As you know, President Calderón pledged to address many of the same problems, even employing some of the same language, such as calling respect for human rights official “state policy” (política de Estado). Yet he never proposed a plan to turn his rhetoric into reality, let alone ensured that such a plan was implemented, revealing that he did not take seriously his responsibility to address these abuses. Indeed, the last minute nature of his public pledges and his lack of follow through suggests that he was more concerned with protecting his legacy and countering accusations of his personal liability than he was with addressing some of the worst human rights violations in Mexico’s history. Calderón’s failure to deliver on his commitments is one of the main reasons Mexico finds itself in such a deep human rights crisis today.

Therefore, we urge you to develop a comprehensive plan of concrete, detailed public policy solutions to address these serious problems. Among the critical issues that the plan should address are:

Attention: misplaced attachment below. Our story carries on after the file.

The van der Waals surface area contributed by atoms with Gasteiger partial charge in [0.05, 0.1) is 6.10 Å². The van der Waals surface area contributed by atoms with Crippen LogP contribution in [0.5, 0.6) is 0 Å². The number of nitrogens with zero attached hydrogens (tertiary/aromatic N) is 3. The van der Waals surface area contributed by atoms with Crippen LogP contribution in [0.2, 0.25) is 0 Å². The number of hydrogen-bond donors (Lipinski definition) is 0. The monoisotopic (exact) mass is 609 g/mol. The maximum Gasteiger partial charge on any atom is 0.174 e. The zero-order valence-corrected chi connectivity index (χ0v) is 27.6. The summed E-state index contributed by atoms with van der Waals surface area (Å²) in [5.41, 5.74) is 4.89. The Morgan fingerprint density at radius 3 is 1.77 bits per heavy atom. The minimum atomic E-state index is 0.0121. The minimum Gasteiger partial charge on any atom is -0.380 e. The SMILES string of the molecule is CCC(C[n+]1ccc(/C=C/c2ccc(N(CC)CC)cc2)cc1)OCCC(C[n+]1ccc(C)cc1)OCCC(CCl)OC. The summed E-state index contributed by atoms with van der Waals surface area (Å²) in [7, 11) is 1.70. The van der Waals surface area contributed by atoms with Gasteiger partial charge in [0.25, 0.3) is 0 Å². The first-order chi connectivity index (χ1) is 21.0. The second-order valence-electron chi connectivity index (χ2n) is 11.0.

• What your administration will do with the Federal Prosecutor’s Office’s list of approximately 25,000 people who went missing during the Calderón administration, and who remain missing to date; and how you will use this information to assemble a comprehensive, accurate database of the disappeared, complete with data to identify missing persons such as DNA from family members.

• How your administration will develop standard protocols for justice and law enforcement officials for investigating disappearances and searching for missing people from the moment their disappearances are reported.

• What your administration’s plan is for assembling a federal registry of unidentified bodies, and how will you ensure that the data in this registry can be crosschecked against the information in the database of the disappeared.